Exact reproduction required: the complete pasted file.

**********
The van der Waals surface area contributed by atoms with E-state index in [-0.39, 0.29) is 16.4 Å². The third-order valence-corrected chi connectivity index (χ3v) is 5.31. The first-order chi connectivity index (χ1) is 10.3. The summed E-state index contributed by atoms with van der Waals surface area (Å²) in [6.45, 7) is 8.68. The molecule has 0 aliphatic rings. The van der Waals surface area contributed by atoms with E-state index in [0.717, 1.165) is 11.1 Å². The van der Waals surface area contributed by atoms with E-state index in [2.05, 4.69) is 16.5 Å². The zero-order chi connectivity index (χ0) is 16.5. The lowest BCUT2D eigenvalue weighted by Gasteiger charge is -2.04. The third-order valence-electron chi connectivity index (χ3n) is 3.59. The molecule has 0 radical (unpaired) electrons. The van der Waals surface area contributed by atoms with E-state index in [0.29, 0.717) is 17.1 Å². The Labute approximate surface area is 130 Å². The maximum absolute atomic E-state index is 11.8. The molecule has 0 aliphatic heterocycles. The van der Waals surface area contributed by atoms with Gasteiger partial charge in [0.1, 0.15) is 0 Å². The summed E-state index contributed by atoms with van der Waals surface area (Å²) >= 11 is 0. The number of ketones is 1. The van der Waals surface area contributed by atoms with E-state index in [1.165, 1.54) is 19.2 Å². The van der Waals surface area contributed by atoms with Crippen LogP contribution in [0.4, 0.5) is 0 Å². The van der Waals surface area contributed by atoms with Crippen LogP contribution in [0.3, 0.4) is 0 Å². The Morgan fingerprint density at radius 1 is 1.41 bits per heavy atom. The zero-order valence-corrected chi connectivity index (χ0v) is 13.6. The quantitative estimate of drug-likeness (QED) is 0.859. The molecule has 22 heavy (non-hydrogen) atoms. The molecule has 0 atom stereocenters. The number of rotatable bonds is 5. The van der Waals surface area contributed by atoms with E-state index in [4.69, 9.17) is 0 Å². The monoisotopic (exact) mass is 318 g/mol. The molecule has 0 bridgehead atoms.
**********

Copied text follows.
The van der Waals surface area contributed by atoms with E-state index in [-0.39, 0.29) is 16.4 Å². The third-order valence-corrected chi connectivity index (χ3v) is 5.31. The first-order chi connectivity index (χ1) is 10.3. The summed E-state index contributed by atoms with van der Waals surface area (Å²) in [6.45, 7) is 8.68. The molecule has 0 aliphatic rings. The van der Waals surface area contributed by atoms with E-state index in [0.717, 1.165) is 11.1 Å². The van der Waals surface area contributed by atoms with E-state index in [2.05, 4.69) is 16.5 Å². The zero-order chi connectivity index (χ0) is 16.5. The lowest BCUT2D eigenvalue weighted by Gasteiger charge is -2.04. The third-order valence-electron chi connectivity index (χ3n) is 3.59. The molecule has 0 radical (unpaired) electrons. The van der Waals surface area contributed by atoms with E-state index in [0.29, 0.717) is 17.1 Å². The Labute approximate surface area is 130 Å². The maximum absolute atomic E-state index is 11.8. The molecule has 0 aliphatic heterocycles. The van der Waals surface area contributed by atoms with Gasteiger partial charge in [0.1, 0.15) is 0 Å². The summed E-state index contributed by atoms with van der Waals surface area (Å²) >= 11 is 0. The number of ketones is 1. The van der Waals surface area contributed by atoms with E-state index in [1.165, 1.54) is 19.2 Å². The van der Waals surface area contributed by atoms with Crippen LogP contribution in [0.4, 0.5) is 0 Å². The van der Waals surface area contributed by atoms with Crippen LogP contribution in [0.3, 0.4) is 0 Å². The Morgan fingerprint density at radius 1 is 1.41 bits per heavy atom. The zero-order valence-corrected chi connectivity index (χ0v) is 13.6. The quantitative estimate of drug-likeness (QED) is 0.859. The molecule has 22 heavy (non-hydrogen) atoms. The molecule has 0 atom stereocenters. The number of rotatable bonds is 5. The van der Waals surface area contributed by atoms with E-state index in [4.69, 9.17) is 0 Å². The monoisotopic (exact) mass is 318 g/mol. The molecule has 0 bridgehead atoms.